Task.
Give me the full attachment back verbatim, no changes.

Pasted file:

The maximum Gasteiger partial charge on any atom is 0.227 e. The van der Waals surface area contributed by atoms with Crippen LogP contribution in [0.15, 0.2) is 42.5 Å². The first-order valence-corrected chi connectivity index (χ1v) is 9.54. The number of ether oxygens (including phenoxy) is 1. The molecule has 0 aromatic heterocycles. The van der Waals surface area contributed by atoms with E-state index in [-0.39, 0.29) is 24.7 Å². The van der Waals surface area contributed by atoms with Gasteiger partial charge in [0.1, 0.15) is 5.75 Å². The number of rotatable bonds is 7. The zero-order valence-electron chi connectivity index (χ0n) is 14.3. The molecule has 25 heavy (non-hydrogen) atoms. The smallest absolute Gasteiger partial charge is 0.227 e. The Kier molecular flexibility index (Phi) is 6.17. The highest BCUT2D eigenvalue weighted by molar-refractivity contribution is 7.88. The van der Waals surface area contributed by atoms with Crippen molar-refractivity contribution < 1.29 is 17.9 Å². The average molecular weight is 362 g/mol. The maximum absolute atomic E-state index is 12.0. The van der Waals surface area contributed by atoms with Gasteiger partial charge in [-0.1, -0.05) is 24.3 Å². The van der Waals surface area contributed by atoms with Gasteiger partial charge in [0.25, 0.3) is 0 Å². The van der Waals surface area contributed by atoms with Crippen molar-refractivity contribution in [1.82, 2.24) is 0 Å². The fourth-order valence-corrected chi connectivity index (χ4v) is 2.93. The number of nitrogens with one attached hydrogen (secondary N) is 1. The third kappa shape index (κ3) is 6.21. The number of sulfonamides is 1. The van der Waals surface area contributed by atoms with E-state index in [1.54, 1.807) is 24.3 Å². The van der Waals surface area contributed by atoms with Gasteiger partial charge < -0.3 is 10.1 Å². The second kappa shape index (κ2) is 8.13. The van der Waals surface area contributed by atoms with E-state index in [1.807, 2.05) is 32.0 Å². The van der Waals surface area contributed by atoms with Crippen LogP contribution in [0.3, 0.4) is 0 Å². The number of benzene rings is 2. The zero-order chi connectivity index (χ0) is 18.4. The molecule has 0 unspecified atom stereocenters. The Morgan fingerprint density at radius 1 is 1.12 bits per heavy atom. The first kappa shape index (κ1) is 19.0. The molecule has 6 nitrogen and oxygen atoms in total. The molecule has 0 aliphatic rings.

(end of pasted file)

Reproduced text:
The maximum Gasteiger partial charge on any atom is 0.227 e. The van der Waals surface area contributed by atoms with Crippen LogP contribution in [0.15, 0.2) is 42.5 Å². The first-order valence-corrected chi connectivity index (χ1v) is 9.54. The number of ether oxygens (including phenoxy) is 1. The molecule has 0 aromatic heterocycles. The van der Waals surface area contributed by atoms with E-state index in [-0.39, 0.29) is 24.7 Å². The van der Waals surface area contributed by atoms with Gasteiger partial charge in [0.1, 0.15) is 5.75 Å². The number of rotatable bonds is 7. The zero-order valence-electron chi connectivity index (χ0n) is 14.3. The molecule has 25 heavy (non-hydrogen) atoms. The smallest absolute Gasteiger partial charge is 0.227 e. The Kier molecular flexibility index (Phi) is 6.17. The highest BCUT2D eigenvalue weighted by molar-refractivity contribution is 7.88. The van der Waals surface area contributed by atoms with Crippen molar-refractivity contribution < 1.29 is 17.9 Å². The average molecular weight is 362 g/mol. The maximum absolute atomic E-state index is 12.0. The van der Waals surface area contributed by atoms with Gasteiger partial charge in [-0.1, -0.05) is 24.3 Å². The van der Waals surface area contributed by atoms with Gasteiger partial charge in [0.25, 0.3) is 0 Å². The van der Waals surface area contributed by atoms with Crippen molar-refractivity contribution in [1.82, 2.24) is 0 Å². The fourth-order valence-corrected chi connectivity index (χ4v) is 2.93. The number of nitrogens with one attached hydrogen (secondary N) is 1. The third kappa shape index (κ3) is 6.21. The number of sulfonamides is 1. The van der Waals surface area contributed by atoms with E-state index in [1.54, 1.807) is 24.3 Å². The van der Waals surface area contributed by atoms with Gasteiger partial charge < -0.3 is 10.1 Å². The second kappa shape index (κ2) is 8.13. The van der Waals surface area contributed by atoms with E-state index in [1.807, 2.05) is 32.0 Å². The van der Waals surface area contributed by atoms with Crippen LogP contribution in [0.3, 0.4) is 0 Å². The number of benzene rings is 2. The zero-order chi connectivity index (χ0) is 18.4. The molecule has 0 unspecified atom stereocenters. The Morgan fingerprint density at radius 1 is 1.12 bits per heavy atom. The first kappa shape index (κ1) is 19.0. The molecule has 6 nitrogen and oxygen atoms in total. The molecule has 0 aliphatic rings.